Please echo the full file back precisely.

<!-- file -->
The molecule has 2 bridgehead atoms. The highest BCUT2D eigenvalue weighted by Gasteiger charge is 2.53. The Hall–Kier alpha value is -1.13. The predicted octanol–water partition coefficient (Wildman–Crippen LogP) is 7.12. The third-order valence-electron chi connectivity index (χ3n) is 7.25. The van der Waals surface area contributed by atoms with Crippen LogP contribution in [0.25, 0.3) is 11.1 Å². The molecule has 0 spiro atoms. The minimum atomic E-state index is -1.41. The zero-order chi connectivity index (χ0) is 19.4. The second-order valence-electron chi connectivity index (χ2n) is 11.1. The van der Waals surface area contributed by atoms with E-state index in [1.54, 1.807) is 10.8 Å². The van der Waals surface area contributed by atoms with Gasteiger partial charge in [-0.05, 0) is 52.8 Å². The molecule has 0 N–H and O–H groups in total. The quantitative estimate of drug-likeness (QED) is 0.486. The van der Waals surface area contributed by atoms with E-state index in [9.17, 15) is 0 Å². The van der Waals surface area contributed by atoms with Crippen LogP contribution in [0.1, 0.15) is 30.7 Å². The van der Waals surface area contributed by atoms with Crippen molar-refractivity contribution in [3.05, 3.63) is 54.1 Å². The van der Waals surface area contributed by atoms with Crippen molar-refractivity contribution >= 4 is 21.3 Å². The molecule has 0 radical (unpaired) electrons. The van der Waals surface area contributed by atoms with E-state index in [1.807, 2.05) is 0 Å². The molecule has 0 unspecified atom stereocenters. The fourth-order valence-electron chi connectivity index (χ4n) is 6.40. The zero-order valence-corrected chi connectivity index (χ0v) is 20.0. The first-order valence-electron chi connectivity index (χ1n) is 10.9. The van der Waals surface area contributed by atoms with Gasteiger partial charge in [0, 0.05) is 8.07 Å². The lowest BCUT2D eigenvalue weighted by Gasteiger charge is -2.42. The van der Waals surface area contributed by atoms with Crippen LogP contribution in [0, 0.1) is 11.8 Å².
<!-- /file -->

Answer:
The molecule has 2 bridgehead atoms. The highest BCUT2D eigenvalue weighted by Gasteiger charge is 2.53. The Hall–Kier alpha value is -1.13. The predicted octanol–water partition coefficient (Wildman–Crippen LogP) is 7.12. The third-order valence-electron chi connectivity index (χ3n) is 7.25. The van der Waals surface area contributed by atoms with Crippen LogP contribution in [0.25, 0.3) is 11.1 Å². The molecule has 0 spiro atoms. The minimum atomic E-state index is -1.41. The zero-order chi connectivity index (χ0) is 19.4. The second-order valence-electron chi connectivity index (χ2n) is 11.1. The van der Waals surface area contributed by atoms with E-state index in [1.54, 1.807) is 10.8 Å². The van der Waals surface area contributed by atoms with Gasteiger partial charge in [-0.05, 0) is 52.8 Å². The molecule has 0 N–H and O–H groups in total. The quantitative estimate of drug-likeness (QED) is 0.486. The van der Waals surface area contributed by atoms with E-state index in [9.17, 15) is 0 Å². The van der Waals surface area contributed by atoms with Crippen LogP contribution in [0.1, 0.15) is 30.7 Å². The van der Waals surface area contributed by atoms with Crippen molar-refractivity contribution in [3.05, 3.63) is 54.1 Å². The van der Waals surface area contributed by atoms with Crippen molar-refractivity contribution >= 4 is 21.3 Å². The molecule has 0 radical (unpaired) electrons. The van der Waals surface area contributed by atoms with E-state index in [1.807, 2.05) is 0 Å². The molecule has 0 unspecified atom stereocenters. The fourth-order valence-electron chi connectivity index (χ4n) is 6.40. The zero-order valence-corrected chi connectivity index (χ0v) is 20.0. The first-order valence-electron chi connectivity index (χ1n) is 10.9. The van der Waals surface area contributed by atoms with Gasteiger partial charge in [0, 0.05) is 8.07 Å². The lowest BCUT2D eigenvalue weighted by Gasteiger charge is -2.42. The van der Waals surface area contributed by atoms with Crippen LogP contribution in [0, 0.1) is 11.8 Å².